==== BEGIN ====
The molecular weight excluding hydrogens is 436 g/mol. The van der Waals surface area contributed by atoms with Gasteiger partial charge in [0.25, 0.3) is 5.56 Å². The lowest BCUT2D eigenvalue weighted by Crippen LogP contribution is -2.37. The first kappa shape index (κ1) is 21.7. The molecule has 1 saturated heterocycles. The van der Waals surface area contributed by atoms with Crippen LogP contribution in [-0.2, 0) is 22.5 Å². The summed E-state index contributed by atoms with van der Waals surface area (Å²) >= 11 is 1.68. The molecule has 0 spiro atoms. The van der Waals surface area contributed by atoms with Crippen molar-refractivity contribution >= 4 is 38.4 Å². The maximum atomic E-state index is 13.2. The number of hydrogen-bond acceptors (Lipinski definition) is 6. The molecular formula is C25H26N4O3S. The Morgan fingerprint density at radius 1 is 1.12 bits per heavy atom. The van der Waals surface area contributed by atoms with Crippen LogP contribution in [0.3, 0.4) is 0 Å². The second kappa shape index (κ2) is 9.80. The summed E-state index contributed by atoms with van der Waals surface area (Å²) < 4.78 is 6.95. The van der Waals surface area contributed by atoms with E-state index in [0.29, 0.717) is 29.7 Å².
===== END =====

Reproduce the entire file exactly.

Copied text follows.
The molecular weight excluding hydrogens is 436 g/mol. The van der Waals surface area contributed by atoms with Gasteiger partial charge in [0.25, 0.3) is 5.56 Å². The lowest BCUT2D eigenvalue weighted by Crippen LogP contribution is -2.37. The first kappa shape index (κ1) is 21.7. The molecule has 1 saturated heterocycles. The van der Waals surface area contributed by atoms with Crippen LogP contribution in [-0.2, 0) is 22.5 Å². The summed E-state index contributed by atoms with van der Waals surface area (Å²) >= 11 is 1.68. The molecule has 0 spiro atoms. The van der Waals surface area contributed by atoms with Crippen molar-refractivity contribution >= 4 is 38.4 Å². The maximum atomic E-state index is 13.2. The number of hydrogen-bond acceptors (Lipinski definition) is 6. The molecular formula is C25H26N4O3S. The Morgan fingerprint density at radius 1 is 1.12 bits per heavy atom. The van der Waals surface area contributed by atoms with Crippen LogP contribution in [0.3, 0.4) is 0 Å². The second kappa shape index (κ2) is 9.80. The summed E-state index contributed by atoms with van der Waals surface area (Å²) < 4.78 is 6.95. The van der Waals surface area contributed by atoms with E-state index in [0.29, 0.717) is 29.7 Å².